Chairperson to Minister re RTÉ application to transfer management costs to Superannuation.



August 14th 2022

Dear Minister

The members of the RTÉ Retired Staff Association (RTERSA) were pleased to note the decision by your Department and DPER not “to approve the proposal to transfer all the operational expenses incurred by the scheme from RTÉ to the scheme itself bearing in mind the need to protect the sustainability of the scheme”

We are aware that RTE are planning to appeal this decision with the support of the scheme Trustees, although that support is not unanimous.

The observations by NewEra to your department identified some risks to the sustainability of the scheme in making such an adjustment to the regulations.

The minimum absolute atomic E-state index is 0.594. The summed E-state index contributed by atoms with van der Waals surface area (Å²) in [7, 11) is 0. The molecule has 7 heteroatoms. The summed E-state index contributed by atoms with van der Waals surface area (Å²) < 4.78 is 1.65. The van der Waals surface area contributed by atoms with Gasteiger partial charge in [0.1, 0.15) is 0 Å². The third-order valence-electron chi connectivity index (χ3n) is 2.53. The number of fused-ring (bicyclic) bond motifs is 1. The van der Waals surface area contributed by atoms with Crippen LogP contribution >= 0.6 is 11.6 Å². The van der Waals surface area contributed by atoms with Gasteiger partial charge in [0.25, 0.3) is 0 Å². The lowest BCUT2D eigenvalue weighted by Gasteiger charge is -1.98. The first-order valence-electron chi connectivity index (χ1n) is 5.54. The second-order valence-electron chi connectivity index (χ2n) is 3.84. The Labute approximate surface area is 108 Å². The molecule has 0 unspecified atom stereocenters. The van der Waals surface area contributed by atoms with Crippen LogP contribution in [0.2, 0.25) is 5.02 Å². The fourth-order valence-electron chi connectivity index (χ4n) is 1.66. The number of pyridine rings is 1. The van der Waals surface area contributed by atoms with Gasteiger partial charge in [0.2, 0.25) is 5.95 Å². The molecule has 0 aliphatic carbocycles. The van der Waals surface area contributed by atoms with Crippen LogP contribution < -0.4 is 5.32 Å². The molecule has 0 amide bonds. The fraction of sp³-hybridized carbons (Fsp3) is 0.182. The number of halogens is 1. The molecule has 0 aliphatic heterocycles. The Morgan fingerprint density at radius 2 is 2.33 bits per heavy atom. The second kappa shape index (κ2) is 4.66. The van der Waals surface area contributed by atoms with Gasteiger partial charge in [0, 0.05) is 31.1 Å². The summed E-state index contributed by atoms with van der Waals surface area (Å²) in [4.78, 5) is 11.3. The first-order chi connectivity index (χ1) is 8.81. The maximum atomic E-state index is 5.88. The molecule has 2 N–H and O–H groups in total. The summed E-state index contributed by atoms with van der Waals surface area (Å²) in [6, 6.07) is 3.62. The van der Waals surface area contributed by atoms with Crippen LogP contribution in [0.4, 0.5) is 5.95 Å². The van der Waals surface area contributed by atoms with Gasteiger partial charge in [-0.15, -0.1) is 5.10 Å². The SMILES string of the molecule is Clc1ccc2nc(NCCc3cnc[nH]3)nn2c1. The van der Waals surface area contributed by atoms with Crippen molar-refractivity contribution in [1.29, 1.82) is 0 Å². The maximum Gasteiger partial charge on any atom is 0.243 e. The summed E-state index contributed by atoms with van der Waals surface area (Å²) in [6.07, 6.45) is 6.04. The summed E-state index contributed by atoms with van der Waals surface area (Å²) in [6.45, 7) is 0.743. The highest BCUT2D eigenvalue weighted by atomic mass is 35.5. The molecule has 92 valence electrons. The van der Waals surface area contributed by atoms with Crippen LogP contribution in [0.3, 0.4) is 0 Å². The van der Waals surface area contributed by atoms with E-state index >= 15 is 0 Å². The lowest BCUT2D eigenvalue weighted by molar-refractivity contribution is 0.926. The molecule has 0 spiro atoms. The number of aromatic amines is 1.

In June 2020 NewEra noted “the amending regulation may not lead to a reduction in costs to RTÉ should a deficit emerge in the scheme in the future…. The projected cost of €500,000 per annum may increase over time as new governance and IORP 2 requirements materialise…… given the level of investment risk held within the scheme, the position on all bases will have deteriorated significantly as a result of investment market fluctuations over the past number of months. If a re-measurement was performed today, the surpluses quoted would be materially reduced and the scheme may be in deficit in some cases. The fallout from the above if a deficit were to emerge as of January 1, 2021, is that there is a definite possibility of a recommended increase in the contribution rate at the end of 2020. The costs of administration will be included in the recommendation and RTÉ would pay for expenses implicitly rather than explicitly. There may also be a need for a funding proposal if the scheme is in deficit on the funding standard at the end of 2020 and this will also lead to increased contributions, inclusive of scheme expenses….. So although there may be a saving that will contribute to the overall headline target savings of €60 m. for the period 2020 to 2022 relating to RTÉs strategic initiatives as referenced in the proposal, the saving may not materialise in practice in future years.”